Sustainable gardening incorporates native wildflowers, grasses, ferns, vines, shrubs and trees that were here before settlers arrived with seeds from their countries of origin. Birds, bees and other pollinators generally prefer native plants that ‘fit’ in our local ecosystem. Native plants and trees support a healthier, quieter cleaner environment and support Toronto’s Sustainability Strategies.
NATIVE PLANTS FOR TORONTO GARDENS
The Best Native Plants for Toronto Gardens: Report from the Director, Environment and Energy on Pollinator Protection Strategy (March 21, 2018)
Gardening with plants native to your area has many advantages. They are adapted to the local climate and generally require less care and watering. They are also adapted to local insects and soils and don’t need fertilizers and pesticides. Native plants provide seeds and berries for birds and nectar and pollen for beneficial insects, like bees and butterflies.
WHY NATIVE PLANTS AND TREES ARE BETTER THAN LAWNS
Compared to lawns, most native species of plants and trees are more resistant to disease and inclement weather, and thrive naturally in our environment. Compared to non-native species, native plants and trees are typically easier to maintain and contribute to local biodiversity. It is important to select native plants and trees that match the light and moisture conditions of your site. Native plants and trees produce a variety of seeds, nectar, and fruit for creatures to use.
Lawns are a monoculture. Often highly-maintained lawns are net carbon emitters when they use chemical fertilizers, gas-powered mowers, trimmers, and leaf blowers.
How Trees Benefit Canadians
By absorbing and storing carbon, forests play a key role in the carbon cycle – the constant movement of carbon from the land and water to the atmosphere and living organisms. This cycle helps maintain the global carbon balance. In addition, forests can help moderate climate change by absorbing carbon emitted by human activities such as burning fossil fuels. Trees in cities and other urban areas also help improve air and water quality and reduce surface and air temperatures.
NATIVE PLANTS OFFER MORE BUGS FOR BIRDS
Native plants are better for native birds than introduced flora. More specifically, because these trees and shrubs have evolved with the local wildlife, they harbor more insects or yield more berries and fruit than non-native plants, providing greater amounts of food for certain critters.
STARTING A NATIVE-PLANT GARDEN
Start with easy to grow plants like bee balm, black-eyed Susan, butterfly milkweed, evening primrose, prairie smoke, wild geranium or one of the wild roses. These will grow almost anywhere except in full shade.
For shady areas, try Virginia bluebells, Dutchman’s breeches, false Solomon’s seal, foamflower, mayapple and wild ginger. Native ferns and some sedges are great too.Native trees:
Small native trees for city gardens include Canada plum, pin cherry and pagoda (or alternate-leaf) dogwood. Shrubs include red osier dogwood, nannyberry and serviceberry.You Can Do It!:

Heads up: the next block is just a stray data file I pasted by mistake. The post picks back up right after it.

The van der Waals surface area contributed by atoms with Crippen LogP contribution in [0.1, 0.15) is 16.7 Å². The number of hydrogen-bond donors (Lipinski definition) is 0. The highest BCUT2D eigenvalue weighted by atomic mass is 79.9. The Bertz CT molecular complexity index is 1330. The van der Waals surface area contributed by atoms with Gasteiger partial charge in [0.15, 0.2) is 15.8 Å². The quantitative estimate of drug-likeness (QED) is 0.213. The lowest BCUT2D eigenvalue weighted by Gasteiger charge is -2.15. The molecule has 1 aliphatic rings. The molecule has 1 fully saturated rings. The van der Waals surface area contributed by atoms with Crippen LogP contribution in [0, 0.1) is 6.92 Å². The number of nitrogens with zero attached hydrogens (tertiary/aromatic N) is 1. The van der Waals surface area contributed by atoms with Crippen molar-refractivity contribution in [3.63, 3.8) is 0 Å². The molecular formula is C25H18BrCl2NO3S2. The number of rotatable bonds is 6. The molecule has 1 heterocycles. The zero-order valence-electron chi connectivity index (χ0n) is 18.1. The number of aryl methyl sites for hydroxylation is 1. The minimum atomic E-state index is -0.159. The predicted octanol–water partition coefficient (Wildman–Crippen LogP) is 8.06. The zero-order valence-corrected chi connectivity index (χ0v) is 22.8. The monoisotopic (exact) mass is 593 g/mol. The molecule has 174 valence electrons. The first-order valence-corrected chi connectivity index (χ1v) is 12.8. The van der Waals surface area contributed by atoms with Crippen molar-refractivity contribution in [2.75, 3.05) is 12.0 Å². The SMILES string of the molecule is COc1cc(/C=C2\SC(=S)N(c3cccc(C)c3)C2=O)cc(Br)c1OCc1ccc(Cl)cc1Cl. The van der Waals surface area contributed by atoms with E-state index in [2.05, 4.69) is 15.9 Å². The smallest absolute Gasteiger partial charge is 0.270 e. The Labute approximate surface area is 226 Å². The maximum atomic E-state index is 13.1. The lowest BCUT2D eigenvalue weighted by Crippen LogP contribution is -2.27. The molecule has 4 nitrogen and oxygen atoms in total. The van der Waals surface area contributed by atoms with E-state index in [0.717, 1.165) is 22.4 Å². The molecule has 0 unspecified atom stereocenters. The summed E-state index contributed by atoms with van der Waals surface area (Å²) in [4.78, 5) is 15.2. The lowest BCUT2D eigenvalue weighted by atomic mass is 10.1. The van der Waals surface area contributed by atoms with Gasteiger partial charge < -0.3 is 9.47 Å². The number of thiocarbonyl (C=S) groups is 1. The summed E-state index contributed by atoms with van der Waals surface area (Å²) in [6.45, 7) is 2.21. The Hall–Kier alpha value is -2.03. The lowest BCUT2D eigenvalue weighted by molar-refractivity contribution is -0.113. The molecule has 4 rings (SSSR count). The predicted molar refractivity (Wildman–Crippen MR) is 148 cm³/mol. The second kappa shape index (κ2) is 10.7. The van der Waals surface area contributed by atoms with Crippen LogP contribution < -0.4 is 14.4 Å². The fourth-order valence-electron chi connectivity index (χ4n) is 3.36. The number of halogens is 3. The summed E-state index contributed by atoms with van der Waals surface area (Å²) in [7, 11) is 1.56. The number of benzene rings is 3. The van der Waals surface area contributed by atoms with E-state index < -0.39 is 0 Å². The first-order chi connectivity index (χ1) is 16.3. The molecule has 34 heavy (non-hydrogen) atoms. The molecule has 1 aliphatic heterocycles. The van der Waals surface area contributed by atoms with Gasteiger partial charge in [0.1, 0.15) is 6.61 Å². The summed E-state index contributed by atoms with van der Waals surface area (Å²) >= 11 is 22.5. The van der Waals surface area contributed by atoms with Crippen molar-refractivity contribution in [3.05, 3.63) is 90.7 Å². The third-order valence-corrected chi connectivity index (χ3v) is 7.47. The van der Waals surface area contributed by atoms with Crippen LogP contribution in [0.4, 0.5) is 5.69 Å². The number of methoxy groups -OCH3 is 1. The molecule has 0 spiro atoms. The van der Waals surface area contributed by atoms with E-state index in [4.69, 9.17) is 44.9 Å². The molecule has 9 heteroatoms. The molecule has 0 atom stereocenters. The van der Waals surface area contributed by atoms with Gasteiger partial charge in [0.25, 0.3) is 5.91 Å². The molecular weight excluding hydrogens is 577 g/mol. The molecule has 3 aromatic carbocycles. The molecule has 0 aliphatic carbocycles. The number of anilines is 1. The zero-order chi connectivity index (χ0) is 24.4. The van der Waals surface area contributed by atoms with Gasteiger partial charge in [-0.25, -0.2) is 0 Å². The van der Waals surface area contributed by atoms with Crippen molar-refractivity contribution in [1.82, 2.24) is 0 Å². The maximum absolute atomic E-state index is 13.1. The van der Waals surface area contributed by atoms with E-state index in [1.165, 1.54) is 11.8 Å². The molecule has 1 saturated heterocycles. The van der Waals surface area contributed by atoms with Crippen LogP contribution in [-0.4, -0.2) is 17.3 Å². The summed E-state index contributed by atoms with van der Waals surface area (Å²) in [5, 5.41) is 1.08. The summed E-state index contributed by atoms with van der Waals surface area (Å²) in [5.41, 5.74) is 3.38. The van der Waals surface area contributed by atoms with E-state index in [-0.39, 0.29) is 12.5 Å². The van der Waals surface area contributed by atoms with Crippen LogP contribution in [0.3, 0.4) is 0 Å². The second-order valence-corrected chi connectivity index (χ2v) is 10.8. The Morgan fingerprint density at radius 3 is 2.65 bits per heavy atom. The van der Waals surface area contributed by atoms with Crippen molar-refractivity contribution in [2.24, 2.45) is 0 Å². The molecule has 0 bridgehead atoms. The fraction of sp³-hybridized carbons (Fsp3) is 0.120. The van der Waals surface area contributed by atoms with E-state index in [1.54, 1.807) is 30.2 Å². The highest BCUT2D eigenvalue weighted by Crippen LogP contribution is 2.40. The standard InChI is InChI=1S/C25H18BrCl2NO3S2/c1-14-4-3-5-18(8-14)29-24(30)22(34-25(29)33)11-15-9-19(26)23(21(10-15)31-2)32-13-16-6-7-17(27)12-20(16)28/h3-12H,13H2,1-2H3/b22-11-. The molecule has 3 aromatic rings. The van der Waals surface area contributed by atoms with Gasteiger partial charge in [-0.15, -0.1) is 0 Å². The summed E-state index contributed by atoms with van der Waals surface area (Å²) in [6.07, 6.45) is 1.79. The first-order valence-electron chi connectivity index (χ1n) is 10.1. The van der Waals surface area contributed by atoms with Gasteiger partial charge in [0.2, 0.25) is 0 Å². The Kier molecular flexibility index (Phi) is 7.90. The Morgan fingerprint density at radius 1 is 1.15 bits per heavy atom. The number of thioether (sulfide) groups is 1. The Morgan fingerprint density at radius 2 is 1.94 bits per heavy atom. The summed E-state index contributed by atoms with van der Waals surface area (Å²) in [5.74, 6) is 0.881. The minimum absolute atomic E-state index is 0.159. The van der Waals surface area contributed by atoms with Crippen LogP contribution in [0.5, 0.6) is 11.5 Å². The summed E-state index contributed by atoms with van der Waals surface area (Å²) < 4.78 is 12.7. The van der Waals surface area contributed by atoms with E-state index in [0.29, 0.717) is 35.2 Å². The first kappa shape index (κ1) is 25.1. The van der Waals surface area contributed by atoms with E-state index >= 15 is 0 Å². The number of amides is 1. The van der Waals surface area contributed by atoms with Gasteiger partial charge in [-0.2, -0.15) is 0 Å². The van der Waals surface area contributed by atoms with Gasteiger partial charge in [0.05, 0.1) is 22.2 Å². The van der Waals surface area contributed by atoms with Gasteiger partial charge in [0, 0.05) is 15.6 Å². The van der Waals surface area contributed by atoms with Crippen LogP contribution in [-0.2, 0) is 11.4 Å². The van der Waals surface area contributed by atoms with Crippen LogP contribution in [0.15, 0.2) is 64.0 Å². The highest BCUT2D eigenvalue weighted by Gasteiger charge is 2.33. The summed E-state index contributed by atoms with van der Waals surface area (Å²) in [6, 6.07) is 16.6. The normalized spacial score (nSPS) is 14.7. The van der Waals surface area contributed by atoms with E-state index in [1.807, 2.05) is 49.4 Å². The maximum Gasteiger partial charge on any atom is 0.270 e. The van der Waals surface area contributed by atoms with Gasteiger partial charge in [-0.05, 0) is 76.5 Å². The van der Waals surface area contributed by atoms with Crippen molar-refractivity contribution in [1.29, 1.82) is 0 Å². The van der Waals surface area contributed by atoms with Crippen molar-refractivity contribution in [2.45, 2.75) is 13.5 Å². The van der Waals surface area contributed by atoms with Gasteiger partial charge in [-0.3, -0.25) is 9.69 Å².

In any garden, even among your non-natives, dig up or solarize some lawn and or shrink hard surfacing and create a new native plant bed. Look for any space where there is an opportunity to locate native plants – in containers on your balcony or patio. Take care that the plants chosen suit the selected location’s conditions: light, moisture and soil type. Leave your grass clippings and twigs in the flower bed to deter weeds, help retain soil moisture and reduce watering needs.
ATTRACTING POLLINATORS - BIRDS, BEES AND BUTTERFLIES
Transition your conventional landscape to native plants that attract pollinators.
Create pollinator habitat by letting twigs, grass clippings and leaves remain in flower beds to decompose into nutrient rich compost. This protects beneficial insects living on the ground or below it. There is no need to blow leaves out of flower beds. The hot exhaust and GHG emissions from leaf blowers, blasted at 200 mph, kills beneficial insects, removes valuable organic matter, and disturbs wildlife.
For information on leaf blower and mechanized garden equipment, see LPRO Newsletter July 8/20 (Leaf Blowers, Pollution, and COVID-19).
NATIVE PLANT SOURCES
Most commercial garden centers sell non-native plants that attract many fewer pollinators than native ones. Although most commercial nurseries have historically carried very few native plants, this is changing. WWF-Canada has partnered with Loblaws to source native plants for their garden centres across southern Ontario.
Visit the North American Native Plant Society (NANPS)’s website for native plant growers selling plants and to participate in the Seed-Ex seed exchange. NANPS has 3 native plant sales annually at the Toronto Botanical Garden, Christie Pits and Riverwood Conservancy.
SUSTAINABLE GARDENING INFORMATION SOURCES
A BRIEF HISTORY OF LAWNS
Why do lawns enjoy such widespread popularity? Although they demand constant maintenance to look their best, they attract neither butterflies, birds, nor other wildlife nor do they provide food.
Lawns originated in the Middle Ages, when French and English aristocrats began tending carefully cropped patches of grass at their castle entrances.
According to Yuval Harari in his book Homo Deus, “You could even assess a nobleman’s wealth by looking at his lawn: if a lawn was massive and well kept, it indicated a powerful family…. If …in bad shape, the nobleman was probably broke.”